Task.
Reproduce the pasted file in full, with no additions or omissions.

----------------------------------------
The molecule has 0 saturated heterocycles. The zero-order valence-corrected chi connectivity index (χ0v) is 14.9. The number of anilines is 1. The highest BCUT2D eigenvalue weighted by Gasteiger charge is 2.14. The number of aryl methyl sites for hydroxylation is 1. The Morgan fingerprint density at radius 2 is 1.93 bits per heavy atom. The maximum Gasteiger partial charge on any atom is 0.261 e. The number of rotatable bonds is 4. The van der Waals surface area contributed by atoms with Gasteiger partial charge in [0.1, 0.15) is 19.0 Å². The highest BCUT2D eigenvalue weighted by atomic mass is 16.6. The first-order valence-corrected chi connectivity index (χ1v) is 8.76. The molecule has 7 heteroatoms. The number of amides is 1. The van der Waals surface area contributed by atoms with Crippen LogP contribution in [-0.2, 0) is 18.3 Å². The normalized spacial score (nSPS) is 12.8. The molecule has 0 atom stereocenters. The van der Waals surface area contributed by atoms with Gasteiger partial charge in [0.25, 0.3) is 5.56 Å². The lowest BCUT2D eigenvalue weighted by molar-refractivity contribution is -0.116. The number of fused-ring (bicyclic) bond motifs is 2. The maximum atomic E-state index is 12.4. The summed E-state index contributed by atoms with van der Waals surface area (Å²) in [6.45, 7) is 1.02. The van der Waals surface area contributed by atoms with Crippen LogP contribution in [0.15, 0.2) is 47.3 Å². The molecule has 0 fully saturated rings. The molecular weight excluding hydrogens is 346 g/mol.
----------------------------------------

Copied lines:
The molecule has 0 saturated heterocycles. The zero-order valence-corrected chi connectivity index (χ0v) is 14.9. The number of anilines is 1. The highest BCUT2D eigenvalue weighted by Gasteiger charge is 2.14. The number of aryl methyl sites for hydroxylation is 1. The Morgan fingerprint density at radius 2 is 1.93 bits per heavy atom. The maximum Gasteiger partial charge on any atom is 0.261 e. The number of rotatable bonds is 4. The van der Waals surface area contributed by atoms with Gasteiger partial charge in [0.1, 0.15) is 19.0 Å². The highest BCUT2D eigenvalue weighted by atomic mass is 16.6. The first-order valence-corrected chi connectivity index (χ1v) is 8.76. The molecule has 7 heteroatoms. The number of amides is 1. The van der Waals surface area contributed by atoms with Crippen LogP contribution in [-0.2, 0) is 18.3 Å². The normalized spacial score (nSPS) is 12.8. The molecule has 0 atom stereocenters. The van der Waals surface area contributed by atoms with Gasteiger partial charge in [0.25, 0.3) is 5.56 Å². The lowest BCUT2D eigenvalue weighted by molar-refractivity contribution is -0.116. The number of fused-ring (bicyclic) bond motifs is 2. The maximum atomic E-state index is 12.4. The summed E-state index contributed by atoms with van der Waals surface area (Å²) in [6.45, 7) is 1.02. The van der Waals surface area contributed by atoms with Crippen LogP contribution in [0.15, 0.2) is 47.3 Å². The molecule has 0 fully saturated rings. The molecular weight excluding hydrogens is 346 g/mol.